Saturday, August 29, 2009

Dissolves: An Essay in Eleven Statements of 140 Characters or Less

For some time, I've been threatening loudly and publicly to write an anti-dissolve-as-transition screed. For one reason or another, I just couldn't seem to marshal together the arguments, evidence, and wit necessary to put these nebulous thoughts into a form that could be easily digested by other human beings. Wanting to get it all out there, however, a few nights ago I presented them in a series of eleven twitter dispatches. They are presented anew here, in the hopes that it might prompt some discussion. Don't be shy.

1. Montage vs. mise-en-scene; combination of elements vs. elements themselves; footage as raw materials vs. thing in its own right.

2. An image has integrity. Put one image next to another (timeline): integrity. Side-by-side (split-screen): integrity. Dissolves: none.

3. Neither image is its own thing, but rather a most monstrous and hazy amalgam, mutant, gestalt.

4. But a dissolve does not stand still in time; it is a transition. It is time. A way to show its passing. A way to bridge gaps.

5. A dissolve refuses to let go of one thing before grabbing another. It is then inherently sentimental.*

6. Ozu had no use for them. He understood that they untether the image from reality. Every dissolve is a lie.

7. As Schrader explained, Ozu's cinema is transcendent because there are no dissolves. Formality is key.

8. Film is image, film is time; Dissolves disrespect & misunderstand both. But film is also people, performances, gestures, spirits, essences.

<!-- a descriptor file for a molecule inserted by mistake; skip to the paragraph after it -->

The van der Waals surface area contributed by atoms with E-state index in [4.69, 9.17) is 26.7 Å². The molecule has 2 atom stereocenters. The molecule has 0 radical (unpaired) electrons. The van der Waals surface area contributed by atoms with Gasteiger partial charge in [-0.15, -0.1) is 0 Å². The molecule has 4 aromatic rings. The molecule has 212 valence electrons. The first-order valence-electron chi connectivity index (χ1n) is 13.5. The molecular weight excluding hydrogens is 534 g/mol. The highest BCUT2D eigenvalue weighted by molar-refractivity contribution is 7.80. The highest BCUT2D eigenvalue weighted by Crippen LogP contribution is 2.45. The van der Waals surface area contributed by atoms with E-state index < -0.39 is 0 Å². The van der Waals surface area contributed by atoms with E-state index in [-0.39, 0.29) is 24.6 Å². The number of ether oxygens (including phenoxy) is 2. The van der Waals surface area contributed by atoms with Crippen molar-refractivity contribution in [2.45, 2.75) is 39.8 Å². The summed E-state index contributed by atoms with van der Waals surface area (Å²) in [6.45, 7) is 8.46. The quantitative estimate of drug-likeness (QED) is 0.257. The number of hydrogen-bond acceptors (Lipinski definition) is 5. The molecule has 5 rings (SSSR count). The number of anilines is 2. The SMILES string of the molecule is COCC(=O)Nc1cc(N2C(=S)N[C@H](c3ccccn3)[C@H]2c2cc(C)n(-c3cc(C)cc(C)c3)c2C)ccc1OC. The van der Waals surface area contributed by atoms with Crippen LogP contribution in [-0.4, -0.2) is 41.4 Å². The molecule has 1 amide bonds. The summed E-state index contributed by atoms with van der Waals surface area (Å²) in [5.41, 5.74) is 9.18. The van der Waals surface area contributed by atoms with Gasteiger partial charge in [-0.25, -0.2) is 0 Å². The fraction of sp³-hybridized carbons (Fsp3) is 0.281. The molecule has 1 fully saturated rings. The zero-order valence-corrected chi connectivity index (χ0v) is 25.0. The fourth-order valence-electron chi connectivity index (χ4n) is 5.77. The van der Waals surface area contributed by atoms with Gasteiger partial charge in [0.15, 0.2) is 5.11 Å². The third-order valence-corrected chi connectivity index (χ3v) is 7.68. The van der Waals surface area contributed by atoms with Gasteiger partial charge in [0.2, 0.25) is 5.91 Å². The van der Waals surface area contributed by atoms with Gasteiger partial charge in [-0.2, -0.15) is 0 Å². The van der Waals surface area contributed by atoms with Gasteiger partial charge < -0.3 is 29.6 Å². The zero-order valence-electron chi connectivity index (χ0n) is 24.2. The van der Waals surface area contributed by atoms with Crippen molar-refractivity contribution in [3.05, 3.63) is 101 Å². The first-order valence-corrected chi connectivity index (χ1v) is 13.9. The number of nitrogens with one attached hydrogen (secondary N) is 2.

9. Montage uses people/souls as raw materials to be reshaped and/or discarded. Mise-en-scene respects the actor & his space.

10. If dissolves are "montage plus", then they are implicitly dismissive of actors, framing, timing, writing. People. Art.

11. And so, yes dear ones, my argument against dissolves is an argument for mise-en-scene, formal control, space & time, acting.

Again, comments are welcome.

*-- Before this "piece" was written (twritten?), the venerable C. Mason Wells chastised my blanket condemnation of dissolves by pointing to the films of Sirk. And had he not done that, I would not have realized the inherently sentimental nature of the dissolve-as-transition. So, um, thanks, Chris! And, it should be noted, that Sirk uses dissolves quite well because he understands and capitalizes on this aspect.


Alejandro Adams said...

I don't find anything here particularly objectionable--it's fairly well-argued. But what would you make of Apocalypse Now, in which abundant dissolves are used to express the lack of firmness surrounding events, experiences, psychological states?

Tom Russell said...

I haven't seen APOCALYPSE NOW in nearly eight years; Mary hasn't seen it since at least the early nineties. So I can't quite comment coherently on it-- but that does sound like the film I remember seeing and, per number six, dissolves, like close-ups, are very handy at untethering a film from everyday reality/ are useful as a disorientation strategy.